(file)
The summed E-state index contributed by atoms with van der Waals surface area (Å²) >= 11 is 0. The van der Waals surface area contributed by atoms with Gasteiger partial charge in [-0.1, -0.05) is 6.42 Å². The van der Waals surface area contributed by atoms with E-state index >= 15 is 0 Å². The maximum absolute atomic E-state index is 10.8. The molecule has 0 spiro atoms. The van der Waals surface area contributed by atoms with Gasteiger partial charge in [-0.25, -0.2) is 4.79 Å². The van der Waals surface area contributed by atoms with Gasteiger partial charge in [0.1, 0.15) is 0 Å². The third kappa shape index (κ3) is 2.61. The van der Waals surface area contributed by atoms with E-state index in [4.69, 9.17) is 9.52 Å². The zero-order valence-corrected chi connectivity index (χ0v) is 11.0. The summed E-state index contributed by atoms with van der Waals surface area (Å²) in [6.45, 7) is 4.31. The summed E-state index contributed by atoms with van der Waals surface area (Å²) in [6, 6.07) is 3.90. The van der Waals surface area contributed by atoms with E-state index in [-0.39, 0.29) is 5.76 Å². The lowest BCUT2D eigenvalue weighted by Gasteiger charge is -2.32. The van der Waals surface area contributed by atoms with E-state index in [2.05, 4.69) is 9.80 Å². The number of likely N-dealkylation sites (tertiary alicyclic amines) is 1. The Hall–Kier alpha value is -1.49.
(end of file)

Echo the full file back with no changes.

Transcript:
The summed E-state index contributed by atoms with van der Waals surface area (Å²) >= 11 is 0. The van der Waals surface area contributed by atoms with Gasteiger partial charge in [-0.1, -0.05) is 6.42 Å². The van der Waals surface area contributed by atoms with E-state index >= 15 is 0 Å². The maximum absolute atomic E-state index is 10.8. The molecule has 0 spiro atoms. The van der Waals surface area contributed by atoms with Gasteiger partial charge in [-0.25, -0.2) is 4.79 Å². The van der Waals surface area contributed by atoms with Gasteiger partial charge in [0.1, 0.15) is 0 Å². The third kappa shape index (κ3) is 2.61. The van der Waals surface area contributed by atoms with E-state index in [4.69, 9.17) is 9.52 Å². The zero-order valence-corrected chi connectivity index (χ0v) is 11.0. The summed E-state index contributed by atoms with van der Waals surface area (Å²) in [6.45, 7) is 4.31. The summed E-state index contributed by atoms with van der Waals surface area (Å²) in [6, 6.07) is 3.90. The van der Waals surface area contributed by atoms with E-state index in [-0.39, 0.29) is 5.76 Å². The lowest BCUT2D eigenvalue weighted by Gasteiger charge is -2.32. The van der Waals surface area contributed by atoms with E-state index in [2.05, 4.69) is 9.80 Å². The number of likely N-dealkylation sites (tertiary alicyclic amines) is 1. The Hall–Kier alpha value is -1.49.